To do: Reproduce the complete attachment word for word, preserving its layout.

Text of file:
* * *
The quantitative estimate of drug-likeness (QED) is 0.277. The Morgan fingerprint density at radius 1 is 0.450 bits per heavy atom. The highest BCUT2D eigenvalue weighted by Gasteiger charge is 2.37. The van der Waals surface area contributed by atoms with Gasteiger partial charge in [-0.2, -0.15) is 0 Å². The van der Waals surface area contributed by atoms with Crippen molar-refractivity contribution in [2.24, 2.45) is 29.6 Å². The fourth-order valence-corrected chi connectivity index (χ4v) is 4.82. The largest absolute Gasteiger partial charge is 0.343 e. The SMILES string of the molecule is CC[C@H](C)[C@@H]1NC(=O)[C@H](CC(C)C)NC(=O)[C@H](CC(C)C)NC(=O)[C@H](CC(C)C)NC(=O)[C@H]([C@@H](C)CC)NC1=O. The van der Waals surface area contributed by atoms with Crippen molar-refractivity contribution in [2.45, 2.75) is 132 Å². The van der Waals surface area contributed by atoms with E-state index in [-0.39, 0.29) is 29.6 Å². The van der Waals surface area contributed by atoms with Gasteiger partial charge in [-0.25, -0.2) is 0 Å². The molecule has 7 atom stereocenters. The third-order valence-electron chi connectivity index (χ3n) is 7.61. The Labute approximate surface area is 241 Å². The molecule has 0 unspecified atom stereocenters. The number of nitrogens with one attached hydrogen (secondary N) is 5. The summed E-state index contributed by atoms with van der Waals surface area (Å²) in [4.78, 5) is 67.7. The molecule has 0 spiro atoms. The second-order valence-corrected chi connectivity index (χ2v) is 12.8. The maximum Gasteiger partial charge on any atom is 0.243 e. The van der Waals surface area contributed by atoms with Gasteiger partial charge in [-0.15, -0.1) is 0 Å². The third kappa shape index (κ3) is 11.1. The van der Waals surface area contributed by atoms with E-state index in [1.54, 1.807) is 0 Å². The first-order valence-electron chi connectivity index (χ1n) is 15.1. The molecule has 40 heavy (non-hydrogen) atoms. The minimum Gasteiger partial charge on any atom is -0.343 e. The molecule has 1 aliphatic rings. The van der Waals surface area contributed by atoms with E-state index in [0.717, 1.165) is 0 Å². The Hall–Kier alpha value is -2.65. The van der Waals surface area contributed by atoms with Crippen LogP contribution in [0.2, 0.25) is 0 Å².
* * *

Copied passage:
The quantitative estimate of drug-likeness (QED) is 0.277. The Morgan fingerprint density at radius 1 is 0.450 bits per heavy atom. The highest BCUT2D eigenvalue weighted by Gasteiger charge is 2.37. The van der Waals surface area contributed by atoms with Gasteiger partial charge in [-0.2, -0.15) is 0 Å². The van der Waals surface area contributed by atoms with Crippen molar-refractivity contribution in [2.24, 2.45) is 29.6 Å². The fourth-order valence-corrected chi connectivity index (χ4v) is 4.82. The largest absolute Gasteiger partial charge is 0.343 e. The SMILES string of the molecule is CC[C@H](C)[C@@H]1NC(=O)[C@H](CC(C)C)NC(=O)[C@H](CC(C)C)NC(=O)[C@H](CC(C)C)NC(=O)[C@H]([C@@H](C)CC)NC1=O. The van der Waals surface area contributed by atoms with Crippen molar-refractivity contribution in [2.45, 2.75) is 132 Å². The van der Waals surface area contributed by atoms with E-state index in [-0.39, 0.29) is 29.6 Å². The van der Waals surface area contributed by atoms with Gasteiger partial charge in [-0.25, -0.2) is 0 Å². The molecule has 7 atom stereocenters. The third-order valence-electron chi connectivity index (χ3n) is 7.61. The Labute approximate surface area is 241 Å². The molecule has 0 unspecified atom stereocenters. The number of nitrogens with one attached hydrogen (secondary N) is 5. The summed E-state index contributed by atoms with van der Waals surface area (Å²) in [4.78, 5) is 67.7. The molecule has 0 spiro atoms. The second-order valence-corrected chi connectivity index (χ2v) is 12.8. The maximum Gasteiger partial charge on any atom is 0.243 e. The van der Waals surface area contributed by atoms with Gasteiger partial charge in [-0.15, -0.1) is 0 Å². The third kappa shape index (κ3) is 11.1. The van der Waals surface area contributed by atoms with E-state index in [1.54, 1.807) is 0 Å². The first-order valence-electron chi connectivity index (χ1n) is 15.1. The molecule has 40 heavy (non-hydrogen) atoms. The minimum Gasteiger partial charge on any atom is -0.343 e. The molecule has 1 aliphatic rings. The van der Waals surface area contributed by atoms with E-state index in [0.717, 1.165) is 0 Å². The Hall–Kier alpha value is -2.65. The van der Waals surface area contributed by atoms with Crippen LogP contribution in [0.2, 0.25) is 0 Å².